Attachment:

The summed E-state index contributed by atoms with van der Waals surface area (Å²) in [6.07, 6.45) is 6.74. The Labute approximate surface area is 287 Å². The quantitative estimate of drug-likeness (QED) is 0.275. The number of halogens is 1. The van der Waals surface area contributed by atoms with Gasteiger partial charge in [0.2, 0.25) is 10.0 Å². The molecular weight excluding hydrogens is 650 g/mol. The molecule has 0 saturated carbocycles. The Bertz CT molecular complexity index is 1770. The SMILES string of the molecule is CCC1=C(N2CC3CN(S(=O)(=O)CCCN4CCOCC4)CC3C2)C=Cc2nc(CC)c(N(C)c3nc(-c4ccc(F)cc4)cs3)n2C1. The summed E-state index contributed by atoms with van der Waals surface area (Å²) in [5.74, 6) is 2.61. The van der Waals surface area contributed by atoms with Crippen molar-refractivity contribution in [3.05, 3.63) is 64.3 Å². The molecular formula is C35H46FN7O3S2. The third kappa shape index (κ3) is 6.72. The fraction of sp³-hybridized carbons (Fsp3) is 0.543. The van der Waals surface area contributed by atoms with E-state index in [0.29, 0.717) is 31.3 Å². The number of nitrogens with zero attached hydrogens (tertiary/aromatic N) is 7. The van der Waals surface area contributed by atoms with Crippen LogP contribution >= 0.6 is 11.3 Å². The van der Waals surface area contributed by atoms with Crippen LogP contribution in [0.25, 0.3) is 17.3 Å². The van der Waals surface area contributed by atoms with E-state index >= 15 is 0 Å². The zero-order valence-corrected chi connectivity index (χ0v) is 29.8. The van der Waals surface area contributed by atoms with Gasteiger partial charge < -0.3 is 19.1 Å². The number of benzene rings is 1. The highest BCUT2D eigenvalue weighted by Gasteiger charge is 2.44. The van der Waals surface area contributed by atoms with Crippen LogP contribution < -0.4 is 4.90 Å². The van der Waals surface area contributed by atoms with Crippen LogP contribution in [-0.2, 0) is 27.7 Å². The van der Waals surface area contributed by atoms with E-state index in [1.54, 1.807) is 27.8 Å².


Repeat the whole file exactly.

The summed E-state index contributed by atoms with van der Waals surface area (Å²) in [6.07, 6.45) is 6.74. The Labute approximate surface area is 287 Å². The quantitative estimate of drug-likeness (QED) is 0.275. The number of halogens is 1. The van der Waals surface area contributed by atoms with Gasteiger partial charge in [0.2, 0.25) is 10.0 Å². The molecular weight excluding hydrogens is 650 g/mol. The molecule has 0 saturated carbocycles. The Bertz CT molecular complexity index is 1770. The SMILES string of the molecule is CCC1=C(N2CC3CN(S(=O)(=O)CCCN4CCOCC4)CC3C2)C=Cc2nc(CC)c(N(C)c3nc(-c4ccc(F)cc4)cs3)n2C1. The summed E-state index contributed by atoms with van der Waals surface area (Å²) in [5.74, 6) is 2.61. The van der Waals surface area contributed by atoms with Crippen molar-refractivity contribution in [3.05, 3.63) is 64.3 Å². The molecular formula is C35H46FN7O3S2. The third kappa shape index (κ3) is 6.72. The fraction of sp³-hybridized carbons (Fsp3) is 0.543. The van der Waals surface area contributed by atoms with E-state index in [0.29, 0.717) is 31.3 Å². The number of nitrogens with zero attached hydrogens (tertiary/aromatic N) is 7. The van der Waals surface area contributed by atoms with Crippen LogP contribution >= 0.6 is 11.3 Å². The van der Waals surface area contributed by atoms with Crippen LogP contribution in [0.25, 0.3) is 17.3 Å². The van der Waals surface area contributed by atoms with E-state index >= 15 is 0 Å². The zero-order valence-corrected chi connectivity index (χ0v) is 29.8. The van der Waals surface area contributed by atoms with Gasteiger partial charge < -0.3 is 19.1 Å². The number of benzene rings is 1. The highest BCUT2D eigenvalue weighted by Gasteiger charge is 2.44. The van der Waals surface area contributed by atoms with Crippen LogP contribution < -0.4 is 4.90 Å². The van der Waals surface area contributed by atoms with Crippen LogP contribution in [-0.2, 0) is 27.7 Å². The van der Waals surface area contributed by atoms with E-state index in [1.54, 1.807) is 27.8 Å².